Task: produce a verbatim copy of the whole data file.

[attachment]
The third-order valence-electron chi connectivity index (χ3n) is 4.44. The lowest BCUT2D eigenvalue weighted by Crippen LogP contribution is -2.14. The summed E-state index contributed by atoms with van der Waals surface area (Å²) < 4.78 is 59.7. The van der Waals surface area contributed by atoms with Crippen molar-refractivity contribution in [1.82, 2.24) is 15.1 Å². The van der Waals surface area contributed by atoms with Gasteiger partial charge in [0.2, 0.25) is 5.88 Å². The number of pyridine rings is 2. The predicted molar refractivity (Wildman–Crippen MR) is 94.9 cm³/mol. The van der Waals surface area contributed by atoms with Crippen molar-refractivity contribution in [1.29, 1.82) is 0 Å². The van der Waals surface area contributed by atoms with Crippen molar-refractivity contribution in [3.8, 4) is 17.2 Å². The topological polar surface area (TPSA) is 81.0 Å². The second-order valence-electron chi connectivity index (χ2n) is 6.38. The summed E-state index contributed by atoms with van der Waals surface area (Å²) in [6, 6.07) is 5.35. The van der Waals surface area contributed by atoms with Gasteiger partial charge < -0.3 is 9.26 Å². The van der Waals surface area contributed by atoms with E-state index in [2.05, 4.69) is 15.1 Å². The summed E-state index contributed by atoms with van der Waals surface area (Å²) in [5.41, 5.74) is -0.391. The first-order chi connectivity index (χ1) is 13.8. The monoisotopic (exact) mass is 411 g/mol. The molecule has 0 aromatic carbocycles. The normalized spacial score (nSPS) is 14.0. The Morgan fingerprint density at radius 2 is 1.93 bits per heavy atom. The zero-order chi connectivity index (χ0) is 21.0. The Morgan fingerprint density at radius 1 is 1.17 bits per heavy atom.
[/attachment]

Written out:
The third-order valence-electron chi connectivity index (χ3n) is 4.44. The lowest BCUT2D eigenvalue weighted by Crippen LogP contribution is -2.14. The summed E-state index contributed by atoms with van der Waals surface area (Å²) < 4.78 is 59.7. The van der Waals surface area contributed by atoms with Crippen molar-refractivity contribution in [1.82, 2.24) is 15.1 Å². The van der Waals surface area contributed by atoms with Gasteiger partial charge in [0.2, 0.25) is 5.88 Å². The number of pyridine rings is 2. The predicted molar refractivity (Wildman–Crippen MR) is 94.9 cm³/mol. The van der Waals surface area contributed by atoms with Crippen molar-refractivity contribution in [1.29, 1.82) is 0 Å². The van der Waals surface area contributed by atoms with Crippen molar-refractivity contribution in [3.8, 4) is 17.2 Å². The topological polar surface area (TPSA) is 81.0 Å². The second-order valence-electron chi connectivity index (χ2n) is 6.38. The summed E-state index contributed by atoms with van der Waals surface area (Å²) in [6, 6.07) is 5.35. The van der Waals surface area contributed by atoms with Gasteiger partial charge < -0.3 is 9.26 Å². The van der Waals surface area contributed by atoms with E-state index in [2.05, 4.69) is 15.1 Å². The summed E-state index contributed by atoms with van der Waals surface area (Å²) in [5.41, 5.74) is -0.391. The first-order chi connectivity index (χ1) is 13.8. The monoisotopic (exact) mass is 411 g/mol. The molecule has 0 aromatic carbocycles. The normalized spacial score (nSPS) is 14.0. The Morgan fingerprint density at radius 2 is 1.93 bits per heavy atom. The zero-order chi connectivity index (χ0) is 21.0. The Morgan fingerprint density at radius 1 is 1.17 bits per heavy atom.